Makes one (9-inch) Focaccia
1 ball of focaccia dough (see recipe below)
3 ounces ramps
4 tablespoons olive oil
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¼ teaspoon salt
1/8 teaspoon chili flakes
1. Heat oven to 450 degrees. Trim roots of ramps; separate white bulbs from green leaves. Rinse each under warm water and pat dry. Coarsely chop leaves.
2. Heat 1 tablespoon olive oil in a large skillet until very hot. Quickly saute whole ramp bulbs until caramelized, about 2 minutes. Pour bulbs and their oil over chopped leaves and toss with salt and chili flakes. Pour 3 tablespoons oil into bottom of a 9-inch cake pan. Pat dough evenly into pan, leaving a small gap between dough and edges of pan. Press ramp mixture into dough. Bake until golden brown, 30 to 35 minutes.
Yield: 3 balls of dough (for 9-inch focaccias)
3¾ teaspoons active dry yeast
¾ cup extra-virgin olive oil, more as needed
1 tablespoon kosher salt
2 teaspoons sugar
4 cups all-purpose flour, more as needed
1 cup whole-wheat flour
1. Place 1½ cups lukewarm water (105 to 115 degrees) in a large bowl or the bowl of a stand mixer. Sprinkle yeast over it. Let stand until foamy, about five minutes.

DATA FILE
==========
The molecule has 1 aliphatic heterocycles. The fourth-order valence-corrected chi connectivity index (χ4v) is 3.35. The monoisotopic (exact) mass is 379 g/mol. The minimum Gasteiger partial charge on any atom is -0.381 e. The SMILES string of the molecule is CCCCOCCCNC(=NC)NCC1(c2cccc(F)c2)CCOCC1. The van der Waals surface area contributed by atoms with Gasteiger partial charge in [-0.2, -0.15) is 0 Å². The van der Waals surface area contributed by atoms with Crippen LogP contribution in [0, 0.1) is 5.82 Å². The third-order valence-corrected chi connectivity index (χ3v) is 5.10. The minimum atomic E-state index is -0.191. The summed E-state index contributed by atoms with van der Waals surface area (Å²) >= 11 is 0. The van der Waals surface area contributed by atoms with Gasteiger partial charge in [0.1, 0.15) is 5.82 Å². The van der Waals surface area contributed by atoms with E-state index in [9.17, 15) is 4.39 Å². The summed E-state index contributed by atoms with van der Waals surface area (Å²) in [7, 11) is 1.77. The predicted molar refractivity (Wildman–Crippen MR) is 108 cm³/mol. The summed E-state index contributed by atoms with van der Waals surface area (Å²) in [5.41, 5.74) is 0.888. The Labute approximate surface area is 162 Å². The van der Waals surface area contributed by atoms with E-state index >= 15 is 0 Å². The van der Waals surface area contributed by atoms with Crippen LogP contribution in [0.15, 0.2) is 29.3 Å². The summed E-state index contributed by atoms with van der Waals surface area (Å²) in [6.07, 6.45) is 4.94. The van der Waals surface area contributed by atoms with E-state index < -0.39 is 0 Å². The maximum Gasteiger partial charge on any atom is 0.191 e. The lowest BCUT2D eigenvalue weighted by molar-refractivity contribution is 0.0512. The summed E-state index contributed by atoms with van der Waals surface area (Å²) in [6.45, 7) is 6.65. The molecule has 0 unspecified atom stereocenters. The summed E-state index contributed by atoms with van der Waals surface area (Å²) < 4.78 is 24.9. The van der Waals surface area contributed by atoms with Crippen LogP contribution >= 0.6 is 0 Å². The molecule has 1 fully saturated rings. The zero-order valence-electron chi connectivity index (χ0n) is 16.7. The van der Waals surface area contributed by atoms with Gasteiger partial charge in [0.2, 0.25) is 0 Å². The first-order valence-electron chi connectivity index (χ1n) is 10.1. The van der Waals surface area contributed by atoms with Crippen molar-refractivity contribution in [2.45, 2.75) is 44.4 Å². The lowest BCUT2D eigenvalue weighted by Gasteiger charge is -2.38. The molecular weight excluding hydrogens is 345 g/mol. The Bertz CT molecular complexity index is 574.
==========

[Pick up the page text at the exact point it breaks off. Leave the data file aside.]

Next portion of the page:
2. Stir oil, salt and sugar into yeast mixture. Stir in all-purpose and whole-wheat flour until a soft dough forms. (You may need to add more all-purpose flour.)
3. Turn dough out onto a floured surface. Knead until it is smooth and elastic, about 10 minutes, or knead in a stand mixer with a dough hook attached for about five minutes. If using a stand mixer, finish dough by hand, on a floured surface, for one minute. Add more all-purpose flour if dough feels very sticky. (You want damp but not unworkable dough.)
4. Oil a large bowl. Place dough in bowl and turn to coat it lightly with oil. Cover bowl with a dish towel. Leave in a warm place until dough has doubled in size, about one hour.
5. Divide dough into three equal-size balls. Tightly wrap in plastic any you are not planning to use right away and freeze. Transfer remaining balls to a baking sheet and cover loosely with a towel. Let rest for 20 to 30 minutes.
Melissa Clark, The New York Times